Clinical trials can benefit from cloud tech’s data security, ease of access
Cloud technology opens up the potential for exciting innovations when it comes to the design and execution of clinical trials, but data security and privacy concerns are holding innovation at a snail’s pace.
Despite these misgivings, cloud-based solutions could in fact offer greater security, as well as the ability to access large pools of data that would improve an organization’s ability to find the right volunteers.
“When we originally started looking at the cloud, most regulators had the ‘cloud is bad’ mentality — you shouldn’t put medical data in the cloud, period,” Jonathan Armstrong, a technology and compliance lawyer at London-based legal services firm Cordery, told MobiHealthNews. “It’s not as binary as that.”
He pointed out that for a small company doing clinical trials, the cloud may in fact be more secure and more likely to protect sensitive data because it’s not on someone’s personal laptop. Further, it could allow pharmaceutical companies to use that data more proportionately.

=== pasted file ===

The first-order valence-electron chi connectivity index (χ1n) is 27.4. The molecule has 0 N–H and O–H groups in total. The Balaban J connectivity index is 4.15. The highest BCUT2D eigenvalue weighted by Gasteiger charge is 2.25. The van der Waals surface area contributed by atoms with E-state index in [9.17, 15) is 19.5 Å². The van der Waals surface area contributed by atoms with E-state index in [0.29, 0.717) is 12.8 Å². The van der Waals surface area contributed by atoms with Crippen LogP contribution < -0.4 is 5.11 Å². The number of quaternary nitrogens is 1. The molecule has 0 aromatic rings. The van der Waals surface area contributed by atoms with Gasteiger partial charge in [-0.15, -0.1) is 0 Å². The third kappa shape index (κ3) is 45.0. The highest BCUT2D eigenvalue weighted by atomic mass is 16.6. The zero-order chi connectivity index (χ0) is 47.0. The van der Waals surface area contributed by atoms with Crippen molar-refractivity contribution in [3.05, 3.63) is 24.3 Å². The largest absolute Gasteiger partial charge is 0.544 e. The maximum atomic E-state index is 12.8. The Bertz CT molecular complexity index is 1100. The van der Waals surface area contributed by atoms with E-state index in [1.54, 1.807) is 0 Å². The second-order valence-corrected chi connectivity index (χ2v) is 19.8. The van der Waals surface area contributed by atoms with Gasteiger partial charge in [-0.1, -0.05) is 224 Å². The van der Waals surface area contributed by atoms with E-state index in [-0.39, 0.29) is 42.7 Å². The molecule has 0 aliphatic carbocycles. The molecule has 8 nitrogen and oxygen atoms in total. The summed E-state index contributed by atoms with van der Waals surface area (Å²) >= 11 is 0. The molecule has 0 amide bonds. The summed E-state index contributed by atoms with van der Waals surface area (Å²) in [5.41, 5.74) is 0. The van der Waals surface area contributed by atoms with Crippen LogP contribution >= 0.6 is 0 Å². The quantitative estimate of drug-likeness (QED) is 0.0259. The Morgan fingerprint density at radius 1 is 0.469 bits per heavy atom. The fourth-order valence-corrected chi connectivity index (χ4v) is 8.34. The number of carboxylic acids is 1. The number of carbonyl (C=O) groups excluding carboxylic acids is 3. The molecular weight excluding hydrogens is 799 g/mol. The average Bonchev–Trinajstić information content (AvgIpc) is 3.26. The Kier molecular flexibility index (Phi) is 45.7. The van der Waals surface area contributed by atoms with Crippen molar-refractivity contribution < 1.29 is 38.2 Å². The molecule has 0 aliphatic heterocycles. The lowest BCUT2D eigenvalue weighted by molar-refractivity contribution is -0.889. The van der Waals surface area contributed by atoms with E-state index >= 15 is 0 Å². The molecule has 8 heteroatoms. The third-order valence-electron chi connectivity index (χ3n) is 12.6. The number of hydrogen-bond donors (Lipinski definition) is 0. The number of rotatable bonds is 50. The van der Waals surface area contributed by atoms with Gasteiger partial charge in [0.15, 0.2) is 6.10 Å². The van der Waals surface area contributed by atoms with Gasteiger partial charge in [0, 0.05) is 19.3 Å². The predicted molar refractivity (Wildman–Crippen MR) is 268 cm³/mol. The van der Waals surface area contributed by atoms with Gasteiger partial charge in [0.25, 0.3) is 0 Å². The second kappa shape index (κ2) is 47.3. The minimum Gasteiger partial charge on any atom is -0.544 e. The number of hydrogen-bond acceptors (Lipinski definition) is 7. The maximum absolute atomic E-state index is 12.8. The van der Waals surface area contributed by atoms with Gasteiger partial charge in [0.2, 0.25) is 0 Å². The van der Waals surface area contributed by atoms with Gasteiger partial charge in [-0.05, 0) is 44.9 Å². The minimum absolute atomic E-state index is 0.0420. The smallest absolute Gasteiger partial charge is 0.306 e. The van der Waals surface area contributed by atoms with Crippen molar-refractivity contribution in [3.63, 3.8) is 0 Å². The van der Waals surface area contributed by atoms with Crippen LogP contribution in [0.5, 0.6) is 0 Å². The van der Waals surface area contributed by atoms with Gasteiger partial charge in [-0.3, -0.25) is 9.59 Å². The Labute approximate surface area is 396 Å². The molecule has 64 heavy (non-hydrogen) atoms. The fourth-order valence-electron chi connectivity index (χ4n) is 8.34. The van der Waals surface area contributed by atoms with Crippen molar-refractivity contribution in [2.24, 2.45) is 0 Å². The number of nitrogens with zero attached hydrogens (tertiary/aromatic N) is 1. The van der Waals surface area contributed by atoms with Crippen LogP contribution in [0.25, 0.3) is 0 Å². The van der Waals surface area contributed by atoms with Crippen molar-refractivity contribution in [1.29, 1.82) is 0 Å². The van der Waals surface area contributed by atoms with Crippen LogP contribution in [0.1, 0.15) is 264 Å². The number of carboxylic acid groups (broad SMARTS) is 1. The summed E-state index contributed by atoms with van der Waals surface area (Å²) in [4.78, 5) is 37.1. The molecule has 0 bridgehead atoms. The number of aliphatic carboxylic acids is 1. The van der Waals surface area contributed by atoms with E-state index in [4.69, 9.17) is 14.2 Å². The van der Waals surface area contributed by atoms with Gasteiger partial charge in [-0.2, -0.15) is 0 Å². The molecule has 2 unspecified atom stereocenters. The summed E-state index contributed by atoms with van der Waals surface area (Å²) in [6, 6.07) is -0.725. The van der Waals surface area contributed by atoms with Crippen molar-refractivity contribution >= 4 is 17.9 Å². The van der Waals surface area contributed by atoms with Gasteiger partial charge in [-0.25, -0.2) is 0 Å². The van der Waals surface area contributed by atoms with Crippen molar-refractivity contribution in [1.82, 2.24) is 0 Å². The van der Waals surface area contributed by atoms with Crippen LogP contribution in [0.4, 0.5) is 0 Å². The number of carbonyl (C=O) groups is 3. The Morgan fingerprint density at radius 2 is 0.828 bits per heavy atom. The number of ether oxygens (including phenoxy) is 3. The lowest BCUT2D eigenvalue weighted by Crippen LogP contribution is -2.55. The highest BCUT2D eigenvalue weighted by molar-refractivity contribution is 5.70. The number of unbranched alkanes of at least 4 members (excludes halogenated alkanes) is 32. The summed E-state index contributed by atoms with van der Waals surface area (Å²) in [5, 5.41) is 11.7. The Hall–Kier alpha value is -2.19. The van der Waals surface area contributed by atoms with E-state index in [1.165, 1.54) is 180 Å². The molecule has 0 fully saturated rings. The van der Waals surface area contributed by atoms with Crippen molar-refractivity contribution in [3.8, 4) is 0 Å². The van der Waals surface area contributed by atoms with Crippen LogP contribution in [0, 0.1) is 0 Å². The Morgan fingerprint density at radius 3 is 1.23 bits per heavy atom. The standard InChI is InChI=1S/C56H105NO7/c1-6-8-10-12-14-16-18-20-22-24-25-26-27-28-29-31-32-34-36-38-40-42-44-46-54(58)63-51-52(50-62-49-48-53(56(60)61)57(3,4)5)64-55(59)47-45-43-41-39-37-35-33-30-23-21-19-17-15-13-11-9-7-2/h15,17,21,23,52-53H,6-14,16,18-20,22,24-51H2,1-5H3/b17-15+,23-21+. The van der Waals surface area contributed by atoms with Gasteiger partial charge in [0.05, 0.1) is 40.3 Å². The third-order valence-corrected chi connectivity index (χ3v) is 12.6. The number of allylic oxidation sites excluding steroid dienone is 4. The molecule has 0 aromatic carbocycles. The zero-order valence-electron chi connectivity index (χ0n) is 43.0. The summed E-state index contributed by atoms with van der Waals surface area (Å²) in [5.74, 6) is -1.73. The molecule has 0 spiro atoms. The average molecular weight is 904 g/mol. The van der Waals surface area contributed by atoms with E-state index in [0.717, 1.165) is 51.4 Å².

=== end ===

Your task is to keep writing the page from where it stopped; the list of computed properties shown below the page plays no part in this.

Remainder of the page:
“If it’s a critical trial, that company could use a platform that would suit anonymized data more rapidly,” he explained. “If that cloud-based app is structured correctly, it’s less likely someone can ID the individual, because the software can help us use anonymizing techniques more efficiently.”
Pharmaceutical companies are very complex organizations in respect to their info and data needs. And for those involved in clinical research, a lot of information is collected about individuals, much of it extraordinarily sensitive.
“Every application is going to be different, and people are putting a lot of thought into the use of cloud,” he said. “But you’ve got to plan privacy data into that equation.”